Who We Are

The Black Country Circuit is a family of seventeen Methodist churches in the Tipton, Wednesbury and West Bromwich area. The seventeen includes one congregation that is a Methodist and Church of England Ecumenical Partnership.


The Black Country, the Wesleys,
and our famous son
Francis Asbury.

We are located in the Black Country in the West Midlands, England. Our Circuit represents just a small part of The Black Country region which itself includes parts of Dudley, Sandwell, Wolverhampton and Walsall. For more information about the Black Country as a region, and it's history and heritge, click here (Black Country Living Museum).

Click the image for a high definition photo of the Black Country Circuit banner representing our seventeen churches.

Circuit Mission Statement

Our Mission is:
'To show God's love for all the world' 
in order that
'all people may have life and life in all its fullness'

Click here to download a PDF copy of
our circuit mission statement.

We strive to work out our mission and ministry in accordance with the following principles:

In partnership with others where possible, we will concentrate our prayers, resources, imagination and commitments on this priority:

To proclaim and affirm its conviction of God's love in Christ, for us and for all the world;
and renew confidence in God's presence and action in the world and in the church.

As ways towards realising this priority, we will give particular attention to the following:

Underpinning everything we do with God-centred worship and prayer.

Supporting community development, action for justice, especially among the most deprived and poor - in Britain and worldwide.

Developing confidence in evangelism and in the capacity to speak of God and faith in ways that make sense to all involved.

Encouraging fresh ways of being Church.

Nurturing a culture in the Church which is people-centred and flexible.


A prayer for our circuit.

Lord, we come together as the Black Country Circuit, praying for your guidance for our ministry in these our towns of Tipton, Wednesbury
and West Bromwich.

Lord, we pray that you will:
Strengthen the chains that link us together as churches of this Black Country Circuit and with our fellow Christians.
Lord, we pray that you will break the chains that imprison us as living only in the past, and that prevent us having the courage to venture into the future.

Lord, we pray that you will:
Help us to mine the rich seams of your love that already exist in our towns and in our churches. May your love fuel the fire of our desire to serve you anew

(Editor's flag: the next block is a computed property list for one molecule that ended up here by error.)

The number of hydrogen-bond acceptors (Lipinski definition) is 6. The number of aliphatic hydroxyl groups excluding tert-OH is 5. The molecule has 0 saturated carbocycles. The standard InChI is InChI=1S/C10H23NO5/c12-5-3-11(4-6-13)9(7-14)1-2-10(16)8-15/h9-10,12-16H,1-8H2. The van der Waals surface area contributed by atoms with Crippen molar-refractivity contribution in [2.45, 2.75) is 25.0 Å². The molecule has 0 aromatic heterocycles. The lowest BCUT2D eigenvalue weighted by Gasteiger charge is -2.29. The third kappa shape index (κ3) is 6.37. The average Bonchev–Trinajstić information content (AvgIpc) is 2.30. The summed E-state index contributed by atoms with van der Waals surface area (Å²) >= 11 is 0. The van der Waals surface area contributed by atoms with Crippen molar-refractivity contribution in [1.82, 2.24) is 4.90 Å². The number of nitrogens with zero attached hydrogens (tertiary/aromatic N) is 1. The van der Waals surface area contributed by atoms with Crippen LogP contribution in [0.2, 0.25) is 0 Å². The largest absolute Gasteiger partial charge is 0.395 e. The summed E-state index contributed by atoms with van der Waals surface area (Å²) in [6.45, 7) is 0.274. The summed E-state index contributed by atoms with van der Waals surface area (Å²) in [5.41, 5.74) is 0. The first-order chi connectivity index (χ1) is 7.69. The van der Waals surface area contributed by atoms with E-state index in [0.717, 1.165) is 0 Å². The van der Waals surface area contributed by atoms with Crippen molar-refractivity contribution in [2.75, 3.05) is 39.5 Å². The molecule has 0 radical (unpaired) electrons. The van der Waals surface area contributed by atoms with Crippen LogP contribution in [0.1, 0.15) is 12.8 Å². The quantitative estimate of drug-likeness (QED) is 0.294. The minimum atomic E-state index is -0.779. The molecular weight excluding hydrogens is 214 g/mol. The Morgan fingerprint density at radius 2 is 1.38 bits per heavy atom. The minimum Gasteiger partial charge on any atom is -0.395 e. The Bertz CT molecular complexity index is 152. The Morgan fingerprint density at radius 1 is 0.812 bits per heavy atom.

each day.

Lord, we pray that you will:
Inspire us to live our lives in such ways that, through us, your love sparkles
as does light through the finest crystal.
May others catch in us a glimmer
of your glory, a reflection of you in the way we live our lives.

Lord, we pray that you will
create in us, not hearts cast as iron,
but hearts that are warmed with such a knowledge of your love that we may be moulded anew each day so as to be effective in your service 
and that of all people.

Prayer by: Rev. Mike Claridge.


John and Charles Wesley preached at several locations in the area that is now covered by the Black Country Circuit. John visited Wednesbury to preach on nearly forty occasions. It was there in 1743 and 1744, that the Wednesbury Riots took place when John Wesley and his colleagues were attacked by a mob intent to do them harm and drive them from the area. 

A stone horseblock, on which Wesley stood to preach, is preserved in Central Methodist Church as are other items associated with the Wesleys' visits.

Pictured: Originally in High Bullen, Wednesbury, the horseblock on which John Wesley preached is now preserved nearby in Central Methodist Church.

One local man who was influenced by the preaching of Wesley and his followers was Francis Asbury. He was born on 21st August 1975 in Hamstead, but his childhood was spent in West Bromwich. The family's cottage is preserved as a Methodist Heritage site on the edge of the town. The Asburys attended all Saints' Church in West Bromwich and also travelled to hear the Wesleys preach when they were in the area. John Wesley recognised a potential in Francis and appointed him as a lay preacher while Asbury was still in his teens. He became the first class leader in West Bromwich, a fact that is commemorated by a plaque in Wesley Church.

 Pictured: Francis Asbury commemorative plaque in Wesley Church,
West Bromwich.

Asbury later travelled to America, where, on Wesley's instructions, he was ordained as a Bishop. He is reputed to have ordained 3,000 preachers and preached 17,000 sermons, travelling an estimated quarter of a million miles, mostly on horseback, during his 45 year ministry in America.

 Pictured: The Francis Asbury Memorial, Washington D.C.. Picture by: AgnosticPreachersKid (Own work) [CC BY-SA 3.0 (https://creativecommons.org/licenses/by-sa/3.0) or GFDL (https://www.gnu.org/copyleft/fdl.html)], via Wikimedia Commons

Asbury died on 31st March 1816. He is regarded, not only as the founder of Methodism in the USA, but also as a founding father of the country itself. At the unveiling of a statue of Asbury in Washing D.C., President Coolidge called him 'one of the builders of our nation'.

There are now over 10 million Methodists in the USA and over 600 churches have been named 'Ashbury Methodist Church' after this son of The Black Country.



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